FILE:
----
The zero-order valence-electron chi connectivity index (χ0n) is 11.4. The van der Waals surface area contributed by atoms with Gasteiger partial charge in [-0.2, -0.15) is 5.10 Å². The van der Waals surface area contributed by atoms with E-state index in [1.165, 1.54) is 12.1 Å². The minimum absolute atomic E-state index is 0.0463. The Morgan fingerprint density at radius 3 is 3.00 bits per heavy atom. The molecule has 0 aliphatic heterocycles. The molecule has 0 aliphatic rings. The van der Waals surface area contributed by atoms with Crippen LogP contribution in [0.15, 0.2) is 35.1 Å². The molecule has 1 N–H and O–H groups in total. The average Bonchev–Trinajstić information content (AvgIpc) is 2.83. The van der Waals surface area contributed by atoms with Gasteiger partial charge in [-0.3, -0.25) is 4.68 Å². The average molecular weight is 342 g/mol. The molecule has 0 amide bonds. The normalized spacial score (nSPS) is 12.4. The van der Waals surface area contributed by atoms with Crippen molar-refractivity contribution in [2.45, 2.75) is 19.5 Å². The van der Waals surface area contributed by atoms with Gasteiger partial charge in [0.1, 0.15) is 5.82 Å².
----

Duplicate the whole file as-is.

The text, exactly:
The zero-order valence-electron chi connectivity index (χ0n) is 11.4. The van der Waals surface area contributed by atoms with Gasteiger partial charge in [-0.2, -0.15) is 5.10 Å². The van der Waals surface area contributed by atoms with E-state index in [1.165, 1.54) is 12.1 Å². The minimum absolute atomic E-state index is 0.0463. The Morgan fingerprint density at radius 3 is 3.00 bits per heavy atom. The molecule has 0 aliphatic heterocycles. The molecule has 0 aliphatic rings. The van der Waals surface area contributed by atoms with Crippen LogP contribution in [0.15, 0.2) is 35.1 Å². The molecule has 1 N–H and O–H groups in total. The average Bonchev–Trinajstić information content (AvgIpc) is 2.83. The van der Waals surface area contributed by atoms with Gasteiger partial charge in [-0.3, -0.25) is 4.68 Å². The average molecular weight is 342 g/mol. The molecule has 0 amide bonds. The normalized spacial score (nSPS) is 12.4. The van der Waals surface area contributed by atoms with Crippen molar-refractivity contribution in [2.45, 2.75) is 19.5 Å². The van der Waals surface area contributed by atoms with Gasteiger partial charge in [0.1, 0.15) is 5.82 Å².